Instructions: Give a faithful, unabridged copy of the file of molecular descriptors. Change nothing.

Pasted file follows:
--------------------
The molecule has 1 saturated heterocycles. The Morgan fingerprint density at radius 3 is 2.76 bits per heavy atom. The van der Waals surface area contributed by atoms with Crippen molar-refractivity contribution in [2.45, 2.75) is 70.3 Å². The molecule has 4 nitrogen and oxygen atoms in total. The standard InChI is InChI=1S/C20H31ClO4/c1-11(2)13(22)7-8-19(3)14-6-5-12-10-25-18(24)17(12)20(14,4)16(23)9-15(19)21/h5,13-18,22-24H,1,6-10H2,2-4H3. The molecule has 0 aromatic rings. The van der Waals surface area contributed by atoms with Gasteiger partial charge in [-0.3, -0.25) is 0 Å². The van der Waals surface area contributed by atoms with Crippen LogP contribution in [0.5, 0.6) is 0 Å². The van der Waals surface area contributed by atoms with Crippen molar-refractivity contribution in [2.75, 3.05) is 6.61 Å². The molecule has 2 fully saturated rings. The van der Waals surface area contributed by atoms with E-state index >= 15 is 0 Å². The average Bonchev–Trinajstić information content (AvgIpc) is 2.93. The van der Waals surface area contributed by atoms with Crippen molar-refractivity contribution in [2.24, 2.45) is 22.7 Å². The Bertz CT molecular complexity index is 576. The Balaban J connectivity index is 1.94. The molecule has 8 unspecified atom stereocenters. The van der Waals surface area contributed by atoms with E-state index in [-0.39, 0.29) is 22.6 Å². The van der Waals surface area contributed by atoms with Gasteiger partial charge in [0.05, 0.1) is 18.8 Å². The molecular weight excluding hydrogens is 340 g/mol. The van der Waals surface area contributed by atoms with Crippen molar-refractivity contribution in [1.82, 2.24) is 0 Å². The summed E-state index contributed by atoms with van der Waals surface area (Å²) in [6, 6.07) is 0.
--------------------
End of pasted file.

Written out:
The molecule has 1 saturated heterocycles. The Morgan fingerprint density at radius 3 is 2.76 bits per heavy atom. The van der Waals surface area contributed by atoms with Crippen molar-refractivity contribution in [2.45, 2.75) is 70.3 Å². The molecule has 4 nitrogen and oxygen atoms in total. The standard InChI is InChI=1S/C20H31ClO4/c1-11(2)13(22)7-8-19(3)14-6-5-12-10-25-18(24)17(12)20(14,4)16(23)9-15(19)21/h5,13-18,22-24H,1,6-10H2,2-4H3. The molecule has 0 aromatic rings. The van der Waals surface area contributed by atoms with Gasteiger partial charge in [-0.3, -0.25) is 0 Å². The van der Waals surface area contributed by atoms with Crippen LogP contribution in [0.5, 0.6) is 0 Å². The van der Waals surface area contributed by atoms with Crippen molar-refractivity contribution in [2.75, 3.05) is 6.61 Å². The molecule has 2 fully saturated rings. The van der Waals surface area contributed by atoms with E-state index >= 15 is 0 Å². The average Bonchev–Trinajstić information content (AvgIpc) is 2.93. The van der Waals surface area contributed by atoms with Crippen molar-refractivity contribution in [2.24, 2.45) is 22.7 Å². The Bertz CT molecular complexity index is 576. The Balaban J connectivity index is 1.94. The molecule has 8 unspecified atom stereocenters. The van der Waals surface area contributed by atoms with E-state index in [-0.39, 0.29) is 22.6 Å². The van der Waals surface area contributed by atoms with Gasteiger partial charge in [0.05, 0.1) is 18.8 Å². The molecular weight excluding hydrogens is 340 g/mol. The van der Waals surface area contributed by atoms with Crippen molar-refractivity contribution in [1.82, 2.24) is 0 Å². The summed E-state index contributed by atoms with van der Waals surface area (Å²) in [6, 6.07) is 0.